If you do not have health insurance, you will need to pay the total list price of the CGM.
Fill your prescription
Many CGMs are available as a pharmacy benefit, this means that you can take your prescription right to your pharmacy and pick up your CGM along with your insulin each month.
However, some health insurance plans require that CGMs are provided as durable medical equipment (DME). In this case, the patient must work with a third-party supplier, such as Byram or Edgepark.
If that’s the case, your doctor will most likely send the prescription to them for you, and then a representative from a third-party supplier will organize your shipment and delivery. There is no cost for shipping these medical devices.
This can be trickier because sometimes there is miscommunication between your health insurance plan, your doctor, and these third-party suppliers. However, they try to make the process as seamless as possible for the patient.
Attend all trainings
Usually hosted at your doctor’s office, these trainings feature a company representative who demos new insulin pumps or CGM supplies for you.
However, more and more of these trainings are also available online for more convenience.
Don’t overanalyze the data
Are you all set up with your new CGM? Congrats! You have just taken a big leap in your diabetes journey that will hopefully have you feeling even better and healthier well into the future.
A common issue that new CGM users often encounter is the urge to overanalyze the data. This causes them to over-correct both high and low blood sugar levels. This behavior results in more destructive blood sugar levels (hello, rollercoaster!)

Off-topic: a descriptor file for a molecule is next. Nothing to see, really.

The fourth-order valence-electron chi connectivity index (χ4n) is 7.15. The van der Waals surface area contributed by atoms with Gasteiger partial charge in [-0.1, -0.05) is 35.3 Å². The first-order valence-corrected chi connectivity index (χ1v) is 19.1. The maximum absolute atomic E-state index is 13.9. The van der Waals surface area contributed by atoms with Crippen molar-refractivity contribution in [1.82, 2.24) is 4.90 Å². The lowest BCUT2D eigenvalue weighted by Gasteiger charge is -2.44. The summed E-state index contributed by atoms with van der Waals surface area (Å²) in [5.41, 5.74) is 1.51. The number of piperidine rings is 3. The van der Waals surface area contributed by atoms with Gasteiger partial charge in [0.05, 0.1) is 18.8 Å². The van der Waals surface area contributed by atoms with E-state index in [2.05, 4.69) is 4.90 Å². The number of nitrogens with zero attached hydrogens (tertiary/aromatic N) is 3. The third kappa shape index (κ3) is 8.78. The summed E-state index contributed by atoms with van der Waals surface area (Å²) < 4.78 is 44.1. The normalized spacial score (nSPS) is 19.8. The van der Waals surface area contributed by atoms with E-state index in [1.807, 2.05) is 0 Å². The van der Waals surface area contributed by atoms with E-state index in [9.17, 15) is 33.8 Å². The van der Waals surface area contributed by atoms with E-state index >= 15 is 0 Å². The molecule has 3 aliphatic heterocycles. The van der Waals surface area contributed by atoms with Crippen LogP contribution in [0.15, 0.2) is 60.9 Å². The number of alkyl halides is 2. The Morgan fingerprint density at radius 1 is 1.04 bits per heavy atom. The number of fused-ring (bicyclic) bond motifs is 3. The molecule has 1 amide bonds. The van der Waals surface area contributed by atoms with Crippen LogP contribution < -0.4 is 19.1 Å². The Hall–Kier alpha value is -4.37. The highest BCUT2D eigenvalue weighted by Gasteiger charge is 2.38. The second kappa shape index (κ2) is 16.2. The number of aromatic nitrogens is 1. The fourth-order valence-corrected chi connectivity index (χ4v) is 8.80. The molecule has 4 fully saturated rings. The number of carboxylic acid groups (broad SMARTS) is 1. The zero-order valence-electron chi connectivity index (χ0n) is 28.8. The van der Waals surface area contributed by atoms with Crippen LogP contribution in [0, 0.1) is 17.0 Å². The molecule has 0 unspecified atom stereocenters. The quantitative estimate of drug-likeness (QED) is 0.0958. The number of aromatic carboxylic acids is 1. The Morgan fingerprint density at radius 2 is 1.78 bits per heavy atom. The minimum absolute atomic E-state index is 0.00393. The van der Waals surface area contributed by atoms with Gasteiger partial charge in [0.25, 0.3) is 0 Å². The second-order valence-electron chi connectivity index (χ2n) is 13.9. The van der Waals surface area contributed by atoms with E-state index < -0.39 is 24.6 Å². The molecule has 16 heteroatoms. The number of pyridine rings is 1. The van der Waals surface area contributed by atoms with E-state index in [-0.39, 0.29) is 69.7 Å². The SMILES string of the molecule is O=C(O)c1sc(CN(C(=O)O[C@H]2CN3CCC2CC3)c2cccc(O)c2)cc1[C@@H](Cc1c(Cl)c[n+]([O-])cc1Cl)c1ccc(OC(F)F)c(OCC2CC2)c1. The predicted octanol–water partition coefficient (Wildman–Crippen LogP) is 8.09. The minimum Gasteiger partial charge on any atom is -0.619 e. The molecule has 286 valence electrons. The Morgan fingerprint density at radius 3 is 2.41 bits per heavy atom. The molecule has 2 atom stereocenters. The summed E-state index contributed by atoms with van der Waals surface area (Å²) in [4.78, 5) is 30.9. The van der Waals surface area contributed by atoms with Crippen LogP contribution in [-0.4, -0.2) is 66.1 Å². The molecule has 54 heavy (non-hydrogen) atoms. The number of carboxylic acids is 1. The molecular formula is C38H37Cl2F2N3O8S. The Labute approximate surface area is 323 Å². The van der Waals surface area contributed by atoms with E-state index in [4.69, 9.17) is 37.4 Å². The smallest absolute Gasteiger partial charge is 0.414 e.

In fact, checking your CGM data trends too much can contribute to anxiety and diabetes burnout.
Remember: it’s natural to see your blood sugar spike after you eat and drop while exercising.
Don’t set your expectations too high when first starting on CGM therapy. There is a huge learning curve, and you need to learn how to make the system work for you.
Avoid over-analyzing your CGM data by relying on your insulin pump (and its preexisting settings) to make dosing decisions for you instead of manipulating the numbers manually.
Talk with your doctor if you’re struggling with CGM-induced anxiety. They can help you adopt healthy boundaries around technology. A mental health provider can also be a great resource for relief.
Make CGM a part of your routine
CGM technology is an amazing addition to your diabetes toolbelt, but recognizing that it won’t solve all of your blood sugar woes is important.
Habits like regular exercise, eating healthy, getting enough sleep, adjusting your medications as needed, and managing stress are also crucial components for living a healthy life with diabetes.
CGM technology can empower you with making better dosing decisions—along with deciding when and how is the best way to exercise, and what foods and drinks your blood sugars are most sensitive to.
Knowledge is power! Using CGM data to educate yourself on how your body reacts to certain foods, stress, and exercise can be extremely helpful.
Continuous glucose monitors, or CGMs for short, are powerful tools used by people with diabetes to better track their blood sugar levels in real-time.
They also provide trending data over time, so people can better predict where their blood sugars are headed—and in response, build an exercise and eating schedule that supports their blood sugar levels.
CGMs can improve blood sugar and HbA1c levels and vastly improve quality of life.
Make sure to check with your health insurance to see what type of CGM is covered (if any.).
Talk with your doctor to see which brand of CGM is most appropriate for your care, as every brand has pros and cons.
After filling your prescription and attending any mandatory training (offered both in-person and virtual), it’s important to not over-analyze the data.
Remember that CGM technology is a powerful part of your diabetes toolbelt, but it isn’t the only tool that you’ll need to live a healthy life with diabetes.
Continuing to exercise, eat healthily, manage stress, adjust medications as necessary, and get enough sleep are also pivotal to living well with diabetes.